The Right To Be Wrong:
Ending The Culture War Over Religion In America
by Kevin Seamus Hasson
Encounter Books, 2005
(147 pages, $25.95, hardcover)
reviewed by Amanda Witt
Pilgrims,” writes the founder and chairman of the Becket Fund for Religious Liberty, are “truth-at-all-costs zealots of one persuasion or another” who think only their religion should be allowed in public, while “Park Rangers” are “equal-opportunity oppressors who seek, in the name of freedom, to exclude all religious elements of culture, whatever the underlying faith might be.”
The Becket Fund, a non-partisan, interfaith, public-interest law firm, has successfully defended the religious rights of Jews, Christians, Muslims, Buddhists, Hindus, Sikhs, Native Americans, and Zoroastrians. “We defend all faiths,” writes Hasson, himself a Catholic. “But we are not relativists. On any given day, I think most of my clients are wrong. But I firmly believe that, in an important sense, they have the right to be wrong.”
Pilgrims versus Rangers
The Pilgrims are getting a lot of press these days, what with worries that the religious right is trying to establish a theocracy. Hasson notes that early in our country’s history, certain groups did use the law to impose their own particular understanding of spiritual truth on others, including Puritans who went so far as to execute persistent Quaker evangelists (after cutting off their ears proved an ineffective deterrent).
But is the answer to go to the other extreme, as the Park Rangers do? Not unless we prefer our culture “homogenized and bland,” Hasson writes. Not unless we prefer “Breakfast with the Special Bunny” instead of Easter, or “special person cards” instead of Valentines (both real-life examples). Such substitutions not only are aesthetically vacuous, but treat holidays as if they are just an excuse for a party, and not an embodiment of our “understanding of life.”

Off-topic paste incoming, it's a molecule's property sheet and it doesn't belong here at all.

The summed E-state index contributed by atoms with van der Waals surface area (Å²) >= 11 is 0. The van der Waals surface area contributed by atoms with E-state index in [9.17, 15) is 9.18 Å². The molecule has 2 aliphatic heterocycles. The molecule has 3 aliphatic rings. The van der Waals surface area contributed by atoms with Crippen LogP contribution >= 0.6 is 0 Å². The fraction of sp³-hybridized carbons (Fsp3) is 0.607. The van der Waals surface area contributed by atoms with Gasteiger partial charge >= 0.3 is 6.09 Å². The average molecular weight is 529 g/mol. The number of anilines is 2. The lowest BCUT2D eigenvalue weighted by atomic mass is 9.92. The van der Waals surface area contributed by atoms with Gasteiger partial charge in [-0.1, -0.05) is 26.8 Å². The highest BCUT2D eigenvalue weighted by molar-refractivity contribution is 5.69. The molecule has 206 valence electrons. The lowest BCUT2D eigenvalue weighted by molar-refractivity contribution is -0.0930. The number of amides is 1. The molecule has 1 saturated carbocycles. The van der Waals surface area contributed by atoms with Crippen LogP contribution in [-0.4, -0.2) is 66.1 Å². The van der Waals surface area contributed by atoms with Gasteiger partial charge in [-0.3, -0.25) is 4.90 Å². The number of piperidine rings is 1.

And contrary to the Park Rangers’ desires, we cannot keep religion to ourselves. “We don’t believe in private because we don’t live in private,” Hasson says. “We humans are social creatures. If something is important to us, we naturally want to celebrate it, or mourn it, together with others.”
Moreover, our religious beliefs affect who we are in public, not just in private. As an example, Hasson traces the history of military conscientious objectors. He then asks:
What, then, should we think of other sorts of less popular conscientious objectors today? . . . What of Orthodox Jews, who must keep the Sabbath? What of the Amish, who must shun technology; of the Plymouth Brethren, who may not serve on juries; of Jehovah’s Witnesses, who may not salute the flag? What of doctors and nurses of a variety of faiths who may not assist in abortions?
Each of these, Hasson argues, has the right to act according to his conscience in such matters, both in private and in public—a right he seeks to ground not in law, or God, but in “observable human traits.”
Hasson is forthright about why he frames the solution in these terms: He wants to find common ground. “Not even as noble a claim as the Jewish and Christian one that all are created in the image and likeness of God will be convincing to someone outside of those traditions,” he writes. So, during an interview on an Arab satellite network (recounted in his book), he explains that:
While we couldn’t agree on who God is, we could and should agree on who we are. That we share a thirst for the true and the good, and a conscience that drives our quest to find them and then insists we embrace and express publicly what we believe we’ve found. That if we can agree on this much, then we share a profound truth: The truth about man is that man is born to seek freely the truth about God.
Religious believers can think others are wrong and even warn others of eternal consequences, “but in the here-and-now, we would each recognize that the other had—in truth—the right to be wrong.”